Gem Profile July 8: Moonstone

By on July 7, 2011
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Daily Wire Jewelry Making Tip for
July 8, 2011

Today's Gem Profile is...

one of a series on Feldspar

Would you like to know more about any of the Feldspars that we covered? Here they are again: Amazonite, Labradorite, Moonstone, Sunstone.

Moonstone, or White Labradorite?

At the end of my labradorite profile, I mentioned white labradorite being called moonstone. This is because the popular stone that we jewelry designers call “rainbow moonstone” is not moonstone at all! Rather, it is a more translucent, white-to-colorless version of labradorite, a plagioclase feldspar. Orienting the best play of color, white labradorite is most often made into cabochons, but the variety better known as “rainbow” can be found in clean pieces large enough to facet. Facet-grade rainbow moonstone can be found in North America, Mexico, Greenland, Norway, Sweden, Madagascar and Australia. Most of the rainbow moonstone cabochons sold on today’s market are from India.

White Labradorite Wire Wrapped Rainbow Moonstone
Faceted “Rainbow Moonstone” is geologically White Labradorite. Private collection, Dale Armstrong. “Rainbow Moonstone” cabochon combined with amethyst and a gold sapphire captured in a wire pendant made by Dale “Cougar” Armstrong.

Moonstone Facts

Moonstone wire wrapped by Beverly Brown

Moonstone wire wrapped by Beverly Brown

Geologically speaking, true moonstone is an orthoclase feldspar gem-rock that has combined with one or two of the following minerals: albite, adularia, perthite, peristerite, or sandine. The first moonstone to be historically documented was of the adularia type, found in the Adula mountains of Switzerland. However, archaeological discoveries on the island of Sri Lanka (formerly Ceylon) prove that once again, many beautiful stones were used way before modern man decided to put a claim on them.

Natural moonstone can be found in colors of white, bluish-white, gray, silvery-white, and sometimes pale orange or peach. Some experts claim that only those stones that are white with a blue sheen can be labeled as moonstone. Most moonstone specimens contain insect-like parallel inclusions that are known as “centipedes.” A well-cut moonstone may show sharp eyes and occasionally four-rayed stars. The majority of gem quality moonstone found is of the adularia variety, for which another special word was invented describing the “inner glow” schiller effect, Adularescence. This property causes a milky, bluish sheen to float across the top of a well-cut stone, resembling moonbeams, thus “moonstone” received its name.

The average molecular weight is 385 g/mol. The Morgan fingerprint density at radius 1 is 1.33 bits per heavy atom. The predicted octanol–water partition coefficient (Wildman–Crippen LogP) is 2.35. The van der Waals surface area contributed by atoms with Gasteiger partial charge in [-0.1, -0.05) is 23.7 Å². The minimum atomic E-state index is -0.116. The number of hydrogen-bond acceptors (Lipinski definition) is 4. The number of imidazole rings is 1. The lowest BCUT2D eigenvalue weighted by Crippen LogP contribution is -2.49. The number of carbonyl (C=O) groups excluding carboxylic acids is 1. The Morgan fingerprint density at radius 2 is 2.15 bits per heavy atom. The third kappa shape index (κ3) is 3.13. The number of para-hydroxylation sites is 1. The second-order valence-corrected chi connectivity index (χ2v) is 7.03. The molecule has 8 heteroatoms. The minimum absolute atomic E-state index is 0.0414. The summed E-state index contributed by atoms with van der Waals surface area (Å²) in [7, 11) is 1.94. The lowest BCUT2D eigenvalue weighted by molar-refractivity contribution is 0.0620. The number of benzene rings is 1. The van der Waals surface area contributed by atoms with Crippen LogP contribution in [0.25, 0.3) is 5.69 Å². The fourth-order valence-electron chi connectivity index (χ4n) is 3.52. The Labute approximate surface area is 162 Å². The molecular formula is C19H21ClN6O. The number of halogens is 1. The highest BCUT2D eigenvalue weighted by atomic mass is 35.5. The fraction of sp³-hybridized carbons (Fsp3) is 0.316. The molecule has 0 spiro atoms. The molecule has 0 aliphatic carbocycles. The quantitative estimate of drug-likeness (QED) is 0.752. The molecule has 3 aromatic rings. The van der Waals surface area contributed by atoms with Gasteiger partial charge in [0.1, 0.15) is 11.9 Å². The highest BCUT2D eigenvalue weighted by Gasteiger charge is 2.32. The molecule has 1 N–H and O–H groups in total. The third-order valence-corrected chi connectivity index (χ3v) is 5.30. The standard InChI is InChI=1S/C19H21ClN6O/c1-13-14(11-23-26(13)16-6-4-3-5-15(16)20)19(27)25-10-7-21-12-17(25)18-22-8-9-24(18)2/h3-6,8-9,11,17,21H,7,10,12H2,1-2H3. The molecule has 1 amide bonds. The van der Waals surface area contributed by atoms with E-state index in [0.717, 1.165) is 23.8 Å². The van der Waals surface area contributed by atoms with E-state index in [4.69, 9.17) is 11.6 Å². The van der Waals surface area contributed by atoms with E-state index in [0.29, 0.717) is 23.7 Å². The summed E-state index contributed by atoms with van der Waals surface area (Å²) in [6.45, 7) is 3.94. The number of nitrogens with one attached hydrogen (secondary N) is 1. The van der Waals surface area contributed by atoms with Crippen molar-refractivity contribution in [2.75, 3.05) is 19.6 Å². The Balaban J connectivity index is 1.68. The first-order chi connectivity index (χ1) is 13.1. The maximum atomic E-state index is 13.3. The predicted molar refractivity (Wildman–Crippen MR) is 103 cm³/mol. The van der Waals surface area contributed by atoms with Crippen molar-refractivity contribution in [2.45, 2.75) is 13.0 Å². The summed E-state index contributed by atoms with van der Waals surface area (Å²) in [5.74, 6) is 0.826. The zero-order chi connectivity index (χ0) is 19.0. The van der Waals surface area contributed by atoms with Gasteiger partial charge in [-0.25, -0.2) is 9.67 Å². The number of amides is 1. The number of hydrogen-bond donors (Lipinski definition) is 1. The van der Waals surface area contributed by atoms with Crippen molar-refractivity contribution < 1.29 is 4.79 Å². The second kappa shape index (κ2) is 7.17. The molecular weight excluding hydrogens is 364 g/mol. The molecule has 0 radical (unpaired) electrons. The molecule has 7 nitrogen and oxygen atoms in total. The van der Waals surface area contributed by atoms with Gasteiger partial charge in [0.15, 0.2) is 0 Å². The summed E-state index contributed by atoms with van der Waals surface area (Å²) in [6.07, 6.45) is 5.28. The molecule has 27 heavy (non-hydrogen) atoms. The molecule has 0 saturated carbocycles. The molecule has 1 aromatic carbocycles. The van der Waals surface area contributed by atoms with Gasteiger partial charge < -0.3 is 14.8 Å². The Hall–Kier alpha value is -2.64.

A peach moonstone that has been carved to resemble the "man in the moon." Private collection, Dale Armstrong.

A peach moonstone that has been carved to resemble the "man in the moon." Private collection, Dale Armstrong.

Moonstone Sources and Imitations

Translucent, adularia moonstone is most often found in the form of water-worn pebbles that have eroded from pegmatite masses. In most mining locations, these gravels have formed layers between rock and dirt and the material needs to be shoveled and hauled to a rushing water source, like a sluice or a river. Here the dirt is placed onto screens so the dirt can be washed away and the moonstone bits can be separated from the remaining debris. Needless to say, good quality moonstone is rarely found in a size that might be called large.

The most popular “mines” I mention above are located in the countries of Sri Lanka, Burma, and India, where moonstone is found in the pastel shades of pink, yellow, green, and white. North American areas include Ontario, Canada, and Virginia, and in New Mexico, sanidine moonstone is a special find. Moonstone is also found in Switzerland, Madagascar, Brazil, Kenya, and western Australia.

The most common imitation for moonstone is glass, usually a type of glass known as opalite. Chatoyant chalcedony can also be mislabeled as moonstone. You probably should also know that because the word selenite comes from the Greek word relating to the moon, some people think moonstone can also be called selenite but selenite is a totally different mineral belonging to the gypsum group, and not the feldspars.

A pair of calibrated peach-tone moonstone cabochons. Private collection, Dale Armstrong.

A pair of calibrated peach-tone moonstone cabochons. Private collection, Dale Armstrong.

Moonstone in Culture

Moonstone Wire Wrapped by Jane Elizabeth Duke

Moonstone Wrapped in Argentium and 14kt Gold Filled Wire by Jane Elizabeth Duke